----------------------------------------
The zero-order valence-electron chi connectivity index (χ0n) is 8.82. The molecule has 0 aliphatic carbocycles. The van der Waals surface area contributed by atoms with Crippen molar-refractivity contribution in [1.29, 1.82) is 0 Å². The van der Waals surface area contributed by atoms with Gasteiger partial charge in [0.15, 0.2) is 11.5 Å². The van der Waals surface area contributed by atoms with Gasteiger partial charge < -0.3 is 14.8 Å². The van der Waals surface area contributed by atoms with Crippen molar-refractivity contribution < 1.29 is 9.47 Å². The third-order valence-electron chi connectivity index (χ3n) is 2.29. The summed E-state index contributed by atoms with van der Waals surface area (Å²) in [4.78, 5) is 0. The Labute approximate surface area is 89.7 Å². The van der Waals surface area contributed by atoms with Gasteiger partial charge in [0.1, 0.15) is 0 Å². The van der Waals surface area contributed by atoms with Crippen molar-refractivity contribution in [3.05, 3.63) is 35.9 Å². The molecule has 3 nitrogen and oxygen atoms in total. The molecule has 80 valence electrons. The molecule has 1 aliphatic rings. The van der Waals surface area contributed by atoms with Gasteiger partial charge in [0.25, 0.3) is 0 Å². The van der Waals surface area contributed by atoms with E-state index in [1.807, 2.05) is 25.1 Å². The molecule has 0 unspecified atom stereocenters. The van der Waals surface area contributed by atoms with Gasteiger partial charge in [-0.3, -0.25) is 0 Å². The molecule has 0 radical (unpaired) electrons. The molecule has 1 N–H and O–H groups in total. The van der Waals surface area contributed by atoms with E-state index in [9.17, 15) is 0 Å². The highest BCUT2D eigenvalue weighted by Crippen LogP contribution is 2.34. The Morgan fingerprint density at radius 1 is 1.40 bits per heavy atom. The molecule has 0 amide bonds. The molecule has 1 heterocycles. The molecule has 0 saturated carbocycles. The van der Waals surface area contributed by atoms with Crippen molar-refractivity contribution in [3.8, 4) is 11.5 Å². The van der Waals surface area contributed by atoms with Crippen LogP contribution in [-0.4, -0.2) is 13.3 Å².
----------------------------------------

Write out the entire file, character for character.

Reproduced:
The zero-order valence-electron chi connectivity index (χ0n) is 8.82. The molecule has 0 aliphatic carbocycles. The van der Waals surface area contributed by atoms with Crippen molar-refractivity contribution in [1.29, 1.82) is 0 Å². The van der Waals surface area contributed by atoms with Gasteiger partial charge in [0.15, 0.2) is 11.5 Å². The van der Waals surface area contributed by atoms with Gasteiger partial charge < -0.3 is 14.8 Å². The van der Waals surface area contributed by atoms with Crippen molar-refractivity contribution < 1.29 is 9.47 Å². The third-order valence-electron chi connectivity index (χ3n) is 2.29. The summed E-state index contributed by atoms with van der Waals surface area (Å²) in [4.78, 5) is 0. The Labute approximate surface area is 89.7 Å². The van der Waals surface area contributed by atoms with Gasteiger partial charge in [0.1, 0.15) is 0 Å². The van der Waals surface area contributed by atoms with Crippen molar-refractivity contribution in [3.05, 3.63) is 35.9 Å². The molecule has 3 nitrogen and oxygen atoms in total. The molecule has 80 valence electrons. The molecule has 1 aliphatic rings. The van der Waals surface area contributed by atoms with Gasteiger partial charge in [0.25, 0.3) is 0 Å². The van der Waals surface area contributed by atoms with E-state index in [1.807, 2.05) is 25.1 Å². The molecule has 0 unspecified atom stereocenters. The van der Waals surface area contributed by atoms with Gasteiger partial charge in [-0.3, -0.25) is 0 Å². The molecule has 0 radical (unpaired) electrons. The molecule has 1 N–H and O–H groups in total. The van der Waals surface area contributed by atoms with E-state index in [9.17, 15) is 0 Å². The highest BCUT2D eigenvalue weighted by Crippen LogP contribution is 2.34. The Morgan fingerprint density at radius 1 is 1.40 bits per heavy atom. The molecule has 0 amide bonds. The molecule has 1 heterocycles. The molecule has 0 saturated carbocycles. The van der Waals surface area contributed by atoms with Crippen molar-refractivity contribution in [3.8, 4) is 11.5 Å². The van der Waals surface area contributed by atoms with Crippen LogP contribution in [-0.4, -0.2) is 13.3 Å².